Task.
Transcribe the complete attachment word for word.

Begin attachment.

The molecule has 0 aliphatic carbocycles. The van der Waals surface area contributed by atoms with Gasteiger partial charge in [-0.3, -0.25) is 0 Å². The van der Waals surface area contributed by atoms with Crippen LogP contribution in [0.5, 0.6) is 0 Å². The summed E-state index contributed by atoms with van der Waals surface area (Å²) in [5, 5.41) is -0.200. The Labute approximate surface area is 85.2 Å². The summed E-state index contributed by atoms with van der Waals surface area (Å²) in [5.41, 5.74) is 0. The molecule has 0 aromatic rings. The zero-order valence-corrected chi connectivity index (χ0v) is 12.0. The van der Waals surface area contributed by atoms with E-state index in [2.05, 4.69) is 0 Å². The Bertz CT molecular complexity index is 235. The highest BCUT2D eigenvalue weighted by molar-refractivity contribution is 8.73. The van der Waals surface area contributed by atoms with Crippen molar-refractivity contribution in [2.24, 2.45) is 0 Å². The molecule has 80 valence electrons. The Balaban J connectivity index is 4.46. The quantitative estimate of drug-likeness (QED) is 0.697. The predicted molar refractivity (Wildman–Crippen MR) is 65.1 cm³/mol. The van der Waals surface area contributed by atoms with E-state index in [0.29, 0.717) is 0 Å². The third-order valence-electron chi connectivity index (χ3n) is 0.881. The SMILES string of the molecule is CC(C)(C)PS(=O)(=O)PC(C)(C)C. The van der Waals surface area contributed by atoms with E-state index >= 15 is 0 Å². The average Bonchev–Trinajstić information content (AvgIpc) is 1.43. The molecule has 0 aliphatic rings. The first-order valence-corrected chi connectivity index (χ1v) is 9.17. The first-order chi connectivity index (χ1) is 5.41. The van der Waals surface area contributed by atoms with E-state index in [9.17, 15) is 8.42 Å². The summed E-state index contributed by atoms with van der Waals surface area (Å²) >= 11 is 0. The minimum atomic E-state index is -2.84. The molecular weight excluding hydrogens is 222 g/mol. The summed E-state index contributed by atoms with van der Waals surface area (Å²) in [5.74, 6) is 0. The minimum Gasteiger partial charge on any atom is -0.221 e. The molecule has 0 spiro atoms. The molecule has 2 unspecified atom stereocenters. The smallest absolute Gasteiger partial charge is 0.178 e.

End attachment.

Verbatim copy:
The molecule has 0 aliphatic carbocycles. The van der Waals surface area contributed by atoms with Gasteiger partial charge in [-0.3, -0.25) is 0 Å². The van der Waals surface area contributed by atoms with Crippen LogP contribution in [0.5, 0.6) is 0 Å². The summed E-state index contributed by atoms with van der Waals surface area (Å²) in [5, 5.41) is -0.200. The Labute approximate surface area is 85.2 Å². The summed E-state index contributed by atoms with van der Waals surface area (Å²) in [5.41, 5.74) is 0. The molecule has 0 aromatic rings. The zero-order valence-corrected chi connectivity index (χ0v) is 12.0. The van der Waals surface area contributed by atoms with E-state index in [2.05, 4.69) is 0 Å². The Bertz CT molecular complexity index is 235. The highest BCUT2D eigenvalue weighted by molar-refractivity contribution is 8.73. The van der Waals surface area contributed by atoms with Crippen molar-refractivity contribution in [2.24, 2.45) is 0 Å². The molecule has 80 valence electrons. The Balaban J connectivity index is 4.46. The quantitative estimate of drug-likeness (QED) is 0.697. The predicted molar refractivity (Wildman–Crippen MR) is 65.1 cm³/mol. The van der Waals surface area contributed by atoms with E-state index in [0.29, 0.717) is 0 Å². The third-order valence-electron chi connectivity index (χ3n) is 0.881. The SMILES string of the molecule is CC(C)(C)PS(=O)(=O)PC(C)(C)C. The van der Waals surface area contributed by atoms with E-state index >= 15 is 0 Å². The average Bonchev–Trinajstić information content (AvgIpc) is 1.43. The molecule has 0 aliphatic rings. The first-order valence-corrected chi connectivity index (χ1v) is 9.17. The first-order chi connectivity index (χ1) is 5.41. The van der Waals surface area contributed by atoms with E-state index in [9.17, 15) is 8.42 Å². The summed E-state index contributed by atoms with van der Waals surface area (Å²) >= 11 is 0. The minimum atomic E-state index is -2.84. The molecular weight excluding hydrogens is 222 g/mol. The summed E-state index contributed by atoms with van der Waals surface area (Å²) in [5.74, 6) is 0. The minimum Gasteiger partial charge on any atom is -0.221 e. The molecule has 0 spiro atoms. The molecule has 2 unspecified atom stereocenters. The smallest absolute Gasteiger partial charge is 0.178 e.